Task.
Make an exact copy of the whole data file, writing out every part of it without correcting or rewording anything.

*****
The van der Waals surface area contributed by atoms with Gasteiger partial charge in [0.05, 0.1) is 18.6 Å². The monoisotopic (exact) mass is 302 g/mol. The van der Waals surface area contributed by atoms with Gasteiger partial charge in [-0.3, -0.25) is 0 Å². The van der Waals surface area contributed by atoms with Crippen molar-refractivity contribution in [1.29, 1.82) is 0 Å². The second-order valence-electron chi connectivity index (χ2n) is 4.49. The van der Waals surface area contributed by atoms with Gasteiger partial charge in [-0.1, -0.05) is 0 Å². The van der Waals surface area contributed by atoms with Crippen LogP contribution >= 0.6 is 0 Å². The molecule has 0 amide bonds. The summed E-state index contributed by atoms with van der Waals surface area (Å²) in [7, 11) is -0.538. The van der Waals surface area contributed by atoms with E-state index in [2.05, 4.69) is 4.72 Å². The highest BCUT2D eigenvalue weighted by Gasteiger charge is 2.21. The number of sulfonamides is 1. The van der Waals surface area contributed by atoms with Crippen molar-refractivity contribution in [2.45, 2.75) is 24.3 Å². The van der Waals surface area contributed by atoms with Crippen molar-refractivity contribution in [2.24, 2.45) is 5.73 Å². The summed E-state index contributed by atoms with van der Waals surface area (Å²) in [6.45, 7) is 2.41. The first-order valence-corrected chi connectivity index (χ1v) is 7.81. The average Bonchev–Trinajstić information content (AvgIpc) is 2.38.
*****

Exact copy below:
The van der Waals surface area contributed by atoms with Gasteiger partial charge in [0.05, 0.1) is 18.6 Å². The monoisotopic (exact) mass is 302 g/mol. The van der Waals surface area contributed by atoms with Gasteiger partial charge in [-0.3, -0.25) is 0 Å². The van der Waals surface area contributed by atoms with Crippen molar-refractivity contribution in [1.29, 1.82) is 0 Å². The second-order valence-electron chi connectivity index (χ2n) is 4.49. The van der Waals surface area contributed by atoms with Gasteiger partial charge in [-0.1, -0.05) is 0 Å². The van der Waals surface area contributed by atoms with Crippen LogP contribution >= 0.6 is 0 Å². The molecule has 0 amide bonds. The summed E-state index contributed by atoms with van der Waals surface area (Å²) in [7, 11) is -0.538. The van der Waals surface area contributed by atoms with E-state index in [2.05, 4.69) is 4.72 Å². The highest BCUT2D eigenvalue weighted by Gasteiger charge is 2.21. The number of sulfonamides is 1. The van der Waals surface area contributed by atoms with Crippen molar-refractivity contribution in [2.45, 2.75) is 24.3 Å². The van der Waals surface area contributed by atoms with Crippen molar-refractivity contribution in [2.24, 2.45) is 5.73 Å². The summed E-state index contributed by atoms with van der Waals surface area (Å²) in [6.45, 7) is 2.41. The first-order valence-corrected chi connectivity index (χ1v) is 7.81. The average Bonchev–Trinajstić information content (AvgIpc) is 2.38.